Kim Đồng

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Nong Van Den, later known as Kim Đồng, (1929–1943), was a Nung ethnic minority boy who fought with the Vietnamese resistance against the French.

In 1939, 10-year-old Kim Dong was already fully fledged in the service of the revolution by delivering secret letters to the local guerrillas and helping revolutionary soldiers join hidden troops into the remotest parts of the mountainous province.

On one occasion, when Kim Dong was carrying some particularly important documents, he stumbled across troops acting on the side of the French.

They caught the little boy and demanded to know what he was carrying and who he’d met on the road. Kim Dong insisted that the only person he’d seen was a local herb doctor who was travelling to a nearby village to give medicine to a woman having problems giving birth.

It was a tough call for the young boy and he didn’t get away with it. The ‘doctor’ was immediately sought for arrest.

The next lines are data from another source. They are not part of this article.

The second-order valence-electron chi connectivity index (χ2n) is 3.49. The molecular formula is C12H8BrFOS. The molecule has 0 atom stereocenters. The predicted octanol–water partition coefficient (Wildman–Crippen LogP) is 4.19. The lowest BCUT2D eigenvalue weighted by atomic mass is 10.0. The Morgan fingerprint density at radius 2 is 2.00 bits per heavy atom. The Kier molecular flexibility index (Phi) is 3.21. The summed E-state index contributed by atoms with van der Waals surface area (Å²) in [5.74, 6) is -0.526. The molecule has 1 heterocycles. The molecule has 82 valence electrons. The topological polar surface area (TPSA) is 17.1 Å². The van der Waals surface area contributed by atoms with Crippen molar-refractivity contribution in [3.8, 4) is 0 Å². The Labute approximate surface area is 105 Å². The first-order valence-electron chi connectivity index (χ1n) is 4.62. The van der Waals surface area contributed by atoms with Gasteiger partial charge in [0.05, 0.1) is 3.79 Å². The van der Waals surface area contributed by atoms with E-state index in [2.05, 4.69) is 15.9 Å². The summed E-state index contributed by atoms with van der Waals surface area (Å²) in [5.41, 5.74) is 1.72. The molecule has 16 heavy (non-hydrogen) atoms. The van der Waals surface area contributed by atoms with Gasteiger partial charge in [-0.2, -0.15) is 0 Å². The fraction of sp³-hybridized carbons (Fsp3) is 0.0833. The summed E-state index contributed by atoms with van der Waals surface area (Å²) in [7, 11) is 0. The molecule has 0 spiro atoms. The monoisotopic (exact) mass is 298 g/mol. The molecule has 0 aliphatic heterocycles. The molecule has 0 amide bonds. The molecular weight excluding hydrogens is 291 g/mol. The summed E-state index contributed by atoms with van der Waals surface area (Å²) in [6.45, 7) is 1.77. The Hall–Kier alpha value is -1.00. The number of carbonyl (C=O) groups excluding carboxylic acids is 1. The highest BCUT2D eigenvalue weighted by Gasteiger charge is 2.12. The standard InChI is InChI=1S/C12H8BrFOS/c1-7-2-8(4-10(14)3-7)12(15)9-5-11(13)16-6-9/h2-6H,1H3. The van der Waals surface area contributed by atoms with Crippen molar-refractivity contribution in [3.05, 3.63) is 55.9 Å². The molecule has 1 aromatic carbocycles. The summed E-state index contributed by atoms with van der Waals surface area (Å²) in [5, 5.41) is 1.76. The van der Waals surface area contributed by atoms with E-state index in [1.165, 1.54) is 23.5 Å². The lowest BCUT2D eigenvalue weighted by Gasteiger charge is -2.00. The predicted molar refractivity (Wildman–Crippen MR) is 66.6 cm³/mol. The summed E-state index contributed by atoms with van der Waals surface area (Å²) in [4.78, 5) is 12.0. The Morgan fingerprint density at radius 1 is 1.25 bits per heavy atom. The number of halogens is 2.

Wracked with worry, the little boy followed the troops to the man with plans of staging a daring escape.

His chance came when the troops had to march their quarry through a market. Kim Dong started agitating two buffaloes who began to tussle. Two of the guards were so engrossed in the fight that the youngster led their prisoner away to a secret cave where they met a female liaison who came to give the revolutionary orders to organise an attack.

The teen’s final act of defiance came a few years later when, caught by French troops on his way to deliver a message, he stuffed the letter into his mouth to destroy it before the enemy bullets felled him.

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